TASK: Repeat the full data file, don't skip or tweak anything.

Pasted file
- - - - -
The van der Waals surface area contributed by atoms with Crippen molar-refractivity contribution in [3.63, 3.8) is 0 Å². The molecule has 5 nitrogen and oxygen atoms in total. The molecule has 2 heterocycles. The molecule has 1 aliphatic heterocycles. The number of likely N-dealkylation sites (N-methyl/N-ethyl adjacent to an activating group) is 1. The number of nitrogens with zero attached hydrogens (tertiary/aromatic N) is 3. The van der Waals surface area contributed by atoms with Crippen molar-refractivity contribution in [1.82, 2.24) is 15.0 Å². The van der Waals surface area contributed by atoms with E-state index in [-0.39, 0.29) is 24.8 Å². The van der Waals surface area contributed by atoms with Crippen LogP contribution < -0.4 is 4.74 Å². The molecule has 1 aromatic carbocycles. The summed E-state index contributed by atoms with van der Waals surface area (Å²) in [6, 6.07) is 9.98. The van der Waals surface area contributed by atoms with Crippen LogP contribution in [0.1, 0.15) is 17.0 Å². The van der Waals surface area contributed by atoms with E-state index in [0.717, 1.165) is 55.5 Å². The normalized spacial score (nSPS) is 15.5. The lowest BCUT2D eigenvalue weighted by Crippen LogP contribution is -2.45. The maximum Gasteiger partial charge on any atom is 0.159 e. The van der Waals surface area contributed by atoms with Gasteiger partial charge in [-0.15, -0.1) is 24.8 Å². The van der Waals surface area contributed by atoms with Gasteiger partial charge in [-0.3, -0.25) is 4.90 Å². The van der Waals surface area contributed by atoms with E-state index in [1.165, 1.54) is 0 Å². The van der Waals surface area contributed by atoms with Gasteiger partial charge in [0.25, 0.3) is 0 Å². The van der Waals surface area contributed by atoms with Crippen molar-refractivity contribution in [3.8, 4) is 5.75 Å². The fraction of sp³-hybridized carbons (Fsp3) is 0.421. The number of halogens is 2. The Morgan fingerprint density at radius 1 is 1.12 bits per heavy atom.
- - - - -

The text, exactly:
The van der Waals surface area contributed by atoms with Crippen molar-refractivity contribution in [3.63, 3.8) is 0 Å². The molecule has 5 nitrogen and oxygen atoms in total. The molecule has 2 heterocycles. The molecule has 1 aliphatic heterocycles. The number of likely N-dealkylation sites (N-methyl/N-ethyl adjacent to an activating group) is 1. The number of nitrogens with zero attached hydrogens (tertiary/aromatic N) is 3. The van der Waals surface area contributed by atoms with Crippen molar-refractivity contribution in [1.82, 2.24) is 15.0 Å². The van der Waals surface area contributed by atoms with E-state index in [-0.39, 0.29) is 24.8 Å². The van der Waals surface area contributed by atoms with Crippen LogP contribution < -0.4 is 4.74 Å². The molecule has 1 aromatic carbocycles. The summed E-state index contributed by atoms with van der Waals surface area (Å²) in [6, 6.07) is 9.98. The van der Waals surface area contributed by atoms with Crippen LogP contribution in [0.1, 0.15) is 17.0 Å². The van der Waals surface area contributed by atoms with E-state index in [0.717, 1.165) is 55.5 Å². The normalized spacial score (nSPS) is 15.5. The lowest BCUT2D eigenvalue weighted by Crippen LogP contribution is -2.45. The maximum Gasteiger partial charge on any atom is 0.159 e. The van der Waals surface area contributed by atoms with Gasteiger partial charge in [-0.15, -0.1) is 24.8 Å². The van der Waals surface area contributed by atoms with Gasteiger partial charge in [-0.3, -0.25) is 4.90 Å². The van der Waals surface area contributed by atoms with E-state index in [1.165, 1.54) is 0 Å². The van der Waals surface area contributed by atoms with Gasteiger partial charge in [0.25, 0.3) is 0 Å². The van der Waals surface area contributed by atoms with Crippen molar-refractivity contribution in [3.8, 4) is 5.75 Å². The fraction of sp³-hybridized carbons (Fsp3) is 0.421. The number of halogens is 2. The Morgan fingerprint density at radius 1 is 1.12 bits per heavy atom.